"We found that patients whose spiritual needs were well-supported seemed to transition to hospice more frequently and had a marked reduction in the use of aggressive care," Balboni said.
Yet despite the findings, said Dr. Harold G. Koenig, co-director of the Center for Spirituality, Theology and Health at Duke University Medical Center, "few people are getting their spiritual needs met by the medical system."
"Many doctors are uncomfortable discussing spirituality and haven't been trained to do so," he said. "And churches have a role, too. Although it's not a popular topic, churches need to talk about the end of life in the pulpit. People don't know theologically what they're supposed to do."
Religious people, Koenig said, are often left to think they should always have hope and should always "give God a chance to provide a miracle." Hospice care, though, can often provide spiritual guidance and help people prepare for death, he said.
Doctors don't need to actually provide spiritual care, Koenig said, but it's important for physicians to acknowledge their patients' spiritual needs and make sure they're addressed by pastoral care or hospice. "The doctor does have to be the one to orchestrate this," he said.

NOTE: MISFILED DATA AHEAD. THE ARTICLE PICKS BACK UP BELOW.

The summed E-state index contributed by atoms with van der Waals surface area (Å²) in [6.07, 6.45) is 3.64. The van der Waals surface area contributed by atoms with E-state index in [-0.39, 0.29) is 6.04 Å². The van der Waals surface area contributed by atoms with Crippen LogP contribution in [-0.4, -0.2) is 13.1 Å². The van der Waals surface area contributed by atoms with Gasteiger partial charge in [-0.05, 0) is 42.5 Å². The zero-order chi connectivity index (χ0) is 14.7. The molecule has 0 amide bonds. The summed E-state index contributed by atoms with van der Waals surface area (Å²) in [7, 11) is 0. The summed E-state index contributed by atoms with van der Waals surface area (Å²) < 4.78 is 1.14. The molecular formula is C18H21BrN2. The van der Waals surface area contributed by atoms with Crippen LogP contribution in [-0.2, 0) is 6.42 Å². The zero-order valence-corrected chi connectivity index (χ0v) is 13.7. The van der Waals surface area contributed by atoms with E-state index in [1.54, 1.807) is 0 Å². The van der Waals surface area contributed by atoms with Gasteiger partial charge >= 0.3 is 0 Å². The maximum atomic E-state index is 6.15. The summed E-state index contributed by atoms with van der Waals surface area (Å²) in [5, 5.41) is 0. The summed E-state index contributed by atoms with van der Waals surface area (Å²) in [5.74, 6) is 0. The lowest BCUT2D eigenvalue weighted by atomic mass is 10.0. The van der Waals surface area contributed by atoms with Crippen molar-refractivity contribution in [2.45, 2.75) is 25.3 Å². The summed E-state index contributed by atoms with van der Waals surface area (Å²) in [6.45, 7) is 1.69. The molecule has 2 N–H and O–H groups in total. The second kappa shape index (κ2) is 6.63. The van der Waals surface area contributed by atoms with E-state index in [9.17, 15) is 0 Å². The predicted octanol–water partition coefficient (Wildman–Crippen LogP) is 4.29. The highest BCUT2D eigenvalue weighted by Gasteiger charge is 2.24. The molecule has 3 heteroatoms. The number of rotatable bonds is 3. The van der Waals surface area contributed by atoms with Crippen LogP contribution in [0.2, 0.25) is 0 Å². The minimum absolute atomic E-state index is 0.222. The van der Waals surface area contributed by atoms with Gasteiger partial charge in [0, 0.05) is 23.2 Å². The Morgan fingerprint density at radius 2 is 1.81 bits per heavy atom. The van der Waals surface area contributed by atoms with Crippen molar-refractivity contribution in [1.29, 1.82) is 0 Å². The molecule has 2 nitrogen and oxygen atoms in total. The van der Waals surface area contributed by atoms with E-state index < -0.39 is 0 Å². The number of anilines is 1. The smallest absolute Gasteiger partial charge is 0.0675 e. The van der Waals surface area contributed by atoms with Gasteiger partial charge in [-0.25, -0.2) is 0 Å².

But if someone's spiritual needs are not being met, Koenig and Balboni agreed that the person -- or a friend or family member -- needs to speak up. And if the patient's doctor doesn't feel qualified to discuss end-of-life spiritual issues, the doctor should be able to refer you to someone who can.
The Hospice Foundation of American has more on spiritual care at the end of life.
SOURCES: Tracy Anne Balboni, M.D., M.P.H., radiation oncologist and researcher, Center for Psycho-Oncology and Palliative Care Research, Dana-Farber Cancer Institute, Boston; Harold G. Koenig, M.D., professor, psychiatry and behavioral sciences, and co-director, Center for Spirituality, Theology and Health, Duke University Medical Center, Durham, N.C.; Dec. 14, 2009, Journal of Clinical Oncology, online